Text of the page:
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- Neelys Landing man shot, killed by highway patrol trooper after traffic stop (05/01/16)43
- Bob Evans restaurant in Cape Girardeau among chain's 21 closings (04/26/16)9
- Missouri House votes to allow concealed weapons without permits (04/28/16)8
- Police report filed, but no charges in incident at Cape Central (04/29/16)40
- 2016 All-Missourian Boys Basketball (04/29/16)
- Statement: Man says cops’ good work drove him to grow his own marijuana (05/01/16)1
- Two hurt in motorcycle wreck on Interstate 55 (04/25/16)1
- Senator introduces bill for I-57 that would connect Sikeston with Little Rock (04/28/16)4
- River Ridge Winery changes hands (05/02/16)
Signs of trouble at Vision House
Part 3 of 7
The clock rewinds 30-something years to Theresa Taylor's first memory of drugs.
She was 5 years old, a blond kindergartner with big blue eyes.
Theresa thought it would be nice to make a little money, but she didn't know how. Then a thought came to her. Like many children, she enjoyed using scissors and glue to make things. She watched her stepbrother roll up paper, light it and smoke it, and knew he made money by doing so, so she took her knowledge and entrepreneurial spirit to class.
While at school, she took a piece of paper, rolled it up, glued it together and sold it to a friend for some change. The little girl who bought the make-believe joint got sick from the glue fumes.
Theresa was expelled from kindergarten and spanked at home. Theresa was confused by the hypocrisy, though she didn't know what that word meant at the time.
Theresa remembered another moment about a year later, sitting out on the front porch with her mother, her stepfather and some of their friends who were all drinking Pabst Blue-Ribbon Beer. Her stepfather had been pouring new concrete, which was still wet so Theresa was not allowed to walk on it.
Theresa doesn't know why her parents allowed her the beer. Maybe they thought it would be funny. But after a few gulps (she doesn't recall how much she drank), she remembers feeling woozy on top of her stepfather's shoulders. Theresa vaguely remembers the adults laughing at the drunk little girl. They sent her inside, told her to take a shower. She remembers locking the bathroom door behind her. Then her memory fades to black until she hears someone banging on the door. Six years old. Passed out, drunk on the shower floor.
Three years after that, Theresa smoked her first joint.
Three years after that, tired of abuse and threats, she ran away.
From that point on, Theresa's life was a scramble to survive. At times she ate out of Dumpsters. At others she found shelter in moving vans. She bounced from the streets to home and back again.
Later, she made good money as a stripper.
Her money was often spent on drugs, especially methamphetamine.
She always had to be the center of attention, and she was always surrounded by trouble. Some of her friends were killed in a shooting in Cape. She was considered a suspect before the real perpetrator was found and apprehended.
Decades later, Theresa was still surrounded by trouble. But this time she was on the helping side.
After 17 years of living on the streets, pole-dancing and doing drugs, she cleaned up her life after a spiritual rebirth.
Seventeen years later, Theresa found herself up to her eyeballs in paperwork. She was directing a place called the Vision House, a place that was inspired by Theresa's vision and built on faith, hard work and an impromptu, get-things-done-somehow attitude. Leading such an organization is no small task for anyone, much less a former drug addict whose only education was a General Equivalency Diploma.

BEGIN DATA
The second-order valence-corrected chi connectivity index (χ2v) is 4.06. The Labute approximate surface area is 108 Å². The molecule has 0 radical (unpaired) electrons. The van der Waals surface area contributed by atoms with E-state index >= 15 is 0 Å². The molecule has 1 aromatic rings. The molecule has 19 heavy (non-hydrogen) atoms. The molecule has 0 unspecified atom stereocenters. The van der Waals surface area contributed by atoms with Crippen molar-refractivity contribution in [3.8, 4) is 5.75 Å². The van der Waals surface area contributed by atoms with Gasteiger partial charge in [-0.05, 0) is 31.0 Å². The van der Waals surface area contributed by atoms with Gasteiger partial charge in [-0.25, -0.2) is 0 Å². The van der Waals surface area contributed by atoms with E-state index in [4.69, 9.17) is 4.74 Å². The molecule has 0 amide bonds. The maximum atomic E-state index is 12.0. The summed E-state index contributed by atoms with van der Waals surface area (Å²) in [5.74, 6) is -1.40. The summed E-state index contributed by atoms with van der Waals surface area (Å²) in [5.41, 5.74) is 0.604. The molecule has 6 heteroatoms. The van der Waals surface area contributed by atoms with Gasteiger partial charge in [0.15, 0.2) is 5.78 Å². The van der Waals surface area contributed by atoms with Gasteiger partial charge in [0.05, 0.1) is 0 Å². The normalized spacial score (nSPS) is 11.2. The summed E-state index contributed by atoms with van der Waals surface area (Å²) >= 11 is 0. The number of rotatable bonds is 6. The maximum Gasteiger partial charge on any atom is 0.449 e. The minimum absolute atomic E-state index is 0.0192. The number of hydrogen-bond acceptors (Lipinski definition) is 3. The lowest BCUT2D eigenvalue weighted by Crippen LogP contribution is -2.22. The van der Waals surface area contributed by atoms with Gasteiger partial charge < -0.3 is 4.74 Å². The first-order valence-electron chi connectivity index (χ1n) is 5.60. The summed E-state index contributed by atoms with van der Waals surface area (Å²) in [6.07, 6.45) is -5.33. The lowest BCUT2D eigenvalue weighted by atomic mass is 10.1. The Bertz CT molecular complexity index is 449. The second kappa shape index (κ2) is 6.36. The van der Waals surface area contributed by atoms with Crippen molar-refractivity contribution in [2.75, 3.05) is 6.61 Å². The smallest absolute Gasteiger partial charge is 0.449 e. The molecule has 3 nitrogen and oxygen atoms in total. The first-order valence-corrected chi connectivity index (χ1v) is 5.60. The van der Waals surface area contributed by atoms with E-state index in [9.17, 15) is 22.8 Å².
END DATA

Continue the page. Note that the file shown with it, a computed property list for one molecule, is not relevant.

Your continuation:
But on that day, she wasn't worried about that.
She was still glowing from Melissa's speech at the pastors' conference over the weekend.
Theresa thought it was important for some of the Vision House women to feel accepted by folks outside the drug circles.
"I don't think people realize that when you take them out of their setting where they're accepted, there is another level of life," Theresa explained. "People don't hate them. It had a profound impact." And she had more good news.
Her husband David was going to get a preacher's license. She couldn't believe she was going to be a preacher's wife. Eventually, David would be named associate pastor of their church, Iona Baptist, a nonpaid position.
And there was one more thing.
She might have a solution to her Cookie-Monster voice.
The meth and the cigarettes had destroyed Theresa's voice. Theresa's mother was a country music singer who sang at bars in Illinois, and music was in her blood.
Theresa always loved to sing. Sometimes she'd get on stage at the bar and wail a Dolly Parton tune. But she couldn't wail anymore.
She was embarrassed when she appeared on the local television news. All decked out in a sharp business suit, her speaking voice gave her away. She was a hard woman, had lived a hard life and was paying the consequences.
But behind the raspy voice was the Theresa Taylor enthusiasm. And her vision of this facility began to spread throughout the community. Through a mutual friend, the Vision House message reached a woman who casually stopped by one day and wanted to know more about the Vision House.
When Theresa began to explain the purpose of the treatment program, the woman asked her what was wrong with her voice.
Theresa told her it was the result of years of smoking and drugs.
The woman was a doctor's wife. She offered Theresa her husband's services.
Theresa went to see Dr. Christopher Jung. She climbed into a chair and he probed her mouth.
Theresa was stunned, when she heard Jung say, to his assistant: "My God, have you ever seen anything like this? I've never seen one this big."